I was recently working with a couple who found themselves in a position where they need to move. As it often is when one is in their “forever home” the decision was not easy. The reason it was so hard to move was not because of the house itself (although it is a lovely house) but because of decades worth of memories.
I understand. I am the same way. I cried when we got rid of my van because we owned it when we brought our youngest two sons home from the hospital. It is hard to let go of things that remind us of many years of good memories. This morning, I was putting clothes away in my closet and I saw my slippers. I immediately thought of my friends. I bought these slippers in January 2020 while shopping with some friends from church. Six women in a van spending the day shopping in Canton. It was so much fun! And to this day I have great memories of that day. Every time I wear those slippers (which is all year long because I hate being cold!) I think of the five sweet women I spent the day with. But here is the problem. When you wear slippers all day every day, they will wear out quickly. And when your dog gets a hold of them, they wear out even sooner.
I kept wearing them but they stopped doing the job they were designed to do. I would walk in the garage to get something from my outside fridge and my feet would get cold from the holes in the bottom of the slippers. But I just couldn’t get myself to throw them away because every time I wore them, it made me think of those sweet women and that fun day. It was all about the memories. The slippers were no longer useful yet they had become associated with good times. With good memories.
In the last 16 years, I have worked with many clients who wanted me to help them sell their home but had a difficult time “pulling the trigger” due to memories. Every time I was sympathetic and understanding because I am the same way. But this morning was the first time that I had an analogy, a real life example, that became an “ah ha” moment for me to let go of some things that I need to let go of. The memory outlasts the slipper.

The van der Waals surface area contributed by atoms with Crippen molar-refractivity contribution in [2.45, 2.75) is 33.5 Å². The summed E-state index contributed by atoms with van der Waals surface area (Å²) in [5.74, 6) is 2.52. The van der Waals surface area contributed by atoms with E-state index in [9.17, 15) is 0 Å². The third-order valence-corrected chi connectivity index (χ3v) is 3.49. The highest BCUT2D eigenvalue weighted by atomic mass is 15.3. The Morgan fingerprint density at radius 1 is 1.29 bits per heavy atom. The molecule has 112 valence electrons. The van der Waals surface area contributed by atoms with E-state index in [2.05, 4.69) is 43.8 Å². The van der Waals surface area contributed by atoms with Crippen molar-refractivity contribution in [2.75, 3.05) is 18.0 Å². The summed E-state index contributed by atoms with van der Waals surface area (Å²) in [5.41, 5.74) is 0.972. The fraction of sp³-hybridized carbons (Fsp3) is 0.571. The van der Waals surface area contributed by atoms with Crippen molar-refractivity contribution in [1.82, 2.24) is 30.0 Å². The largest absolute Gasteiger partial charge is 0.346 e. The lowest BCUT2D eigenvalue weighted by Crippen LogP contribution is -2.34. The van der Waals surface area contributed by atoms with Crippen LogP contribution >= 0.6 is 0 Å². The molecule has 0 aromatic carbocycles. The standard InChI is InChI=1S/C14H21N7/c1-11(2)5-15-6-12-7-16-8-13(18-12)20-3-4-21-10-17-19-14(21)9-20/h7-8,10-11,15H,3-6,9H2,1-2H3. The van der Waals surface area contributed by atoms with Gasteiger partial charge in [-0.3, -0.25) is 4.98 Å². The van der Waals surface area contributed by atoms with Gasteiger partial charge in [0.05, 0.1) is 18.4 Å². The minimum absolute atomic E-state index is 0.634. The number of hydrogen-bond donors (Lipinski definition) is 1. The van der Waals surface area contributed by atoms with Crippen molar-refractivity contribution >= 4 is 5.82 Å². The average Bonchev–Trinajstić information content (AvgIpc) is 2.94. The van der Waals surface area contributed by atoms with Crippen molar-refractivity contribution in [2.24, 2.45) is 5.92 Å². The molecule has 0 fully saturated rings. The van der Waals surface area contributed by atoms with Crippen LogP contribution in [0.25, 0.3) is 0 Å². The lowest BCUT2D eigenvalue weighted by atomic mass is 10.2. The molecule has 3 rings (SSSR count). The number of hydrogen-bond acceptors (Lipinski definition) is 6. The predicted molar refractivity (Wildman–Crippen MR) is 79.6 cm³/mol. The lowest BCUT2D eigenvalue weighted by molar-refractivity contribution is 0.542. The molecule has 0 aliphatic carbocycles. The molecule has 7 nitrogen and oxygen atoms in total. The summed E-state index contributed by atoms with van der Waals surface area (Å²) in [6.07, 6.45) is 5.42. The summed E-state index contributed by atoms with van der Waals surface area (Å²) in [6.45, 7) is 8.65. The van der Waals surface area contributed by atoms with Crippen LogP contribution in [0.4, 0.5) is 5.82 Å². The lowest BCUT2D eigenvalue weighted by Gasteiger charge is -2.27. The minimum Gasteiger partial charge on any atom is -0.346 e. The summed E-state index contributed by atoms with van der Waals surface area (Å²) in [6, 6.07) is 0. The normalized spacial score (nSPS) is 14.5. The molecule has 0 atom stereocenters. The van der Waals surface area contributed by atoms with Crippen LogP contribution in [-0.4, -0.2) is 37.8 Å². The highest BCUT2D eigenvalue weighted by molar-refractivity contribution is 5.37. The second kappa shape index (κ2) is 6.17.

You see, way after the “thing” is gone, whatever that “thing” is, you will have the memory. And that can be with you forever. You remember your kids excitedly running down the steps Christmas morning to open Christmas gifts and it makes you smile. But the great news is that while you can relive that memory every time that you walk up and down your steps (although you most likely don’t) you can also relive that same memory sitting in a restaurant 1,000 miles from home reminiscing with your kids on the beach. Or in your new home that fits your new situation.
I know that it is easy for me to tell you that memories are with you forever and if you need to sell, it is OK. So let me ask you this. If you are hanging onto a home that no longer meets your needs, does your house currently feel like a home or like a prison? If you can’t enjoy working in your yard like you used to so the grass is a little longer than you like and the weeds are a little more prevalent, does it feel like a house full of memories or a house full of memories getting choked out by weeds? If you can’t afford the house anymore, can’t take care of the house anymore, or any number of other things, your current memories of the home may not be as good as previous memories. That realization can make things easier to let go. That realization allowed me to throw my slippers away. In the kitchen trash. On top of food. Just to make sure that I was not tempted to pull them back out.
There is no right or wrong answer, only your answer and what is best for you. I just wanted to share my slipper story with you because it really resonated with me and my own keepsake/memory obsession. I am not at a time in my life where I need to consider selling my house but I am at a time in my life where I keep so many things to remember the past. Things that I can’t let go of that are taking up space in my house. I intend to follow my own advice and keep the memory fresh in my mind and share them with my boys rather than keep the memories in containers in the basement. You can look at your house the same way. Keep the memories in your mind and reminisce about them in a home where you can make many more happy memories in a more comfortable environment for where your needs are now.
Friends, life is hard, I get it. Decisions are tough, especially when making the decision on selling a home. Here is some raw truth. If you want someone to be tough on you and not sympathize at all (think drill sergeant) , don’t call me. Because I will most likely shed tears with you – I’ve been known to do that. But if you want someone who is sympathetic to your situation AND can help you with the tough decisions ahead, call me. I would be honored to help you in that journey. Have a blessed week!
Esta Ryder, Broker/Owner
Ryder Realty, LLC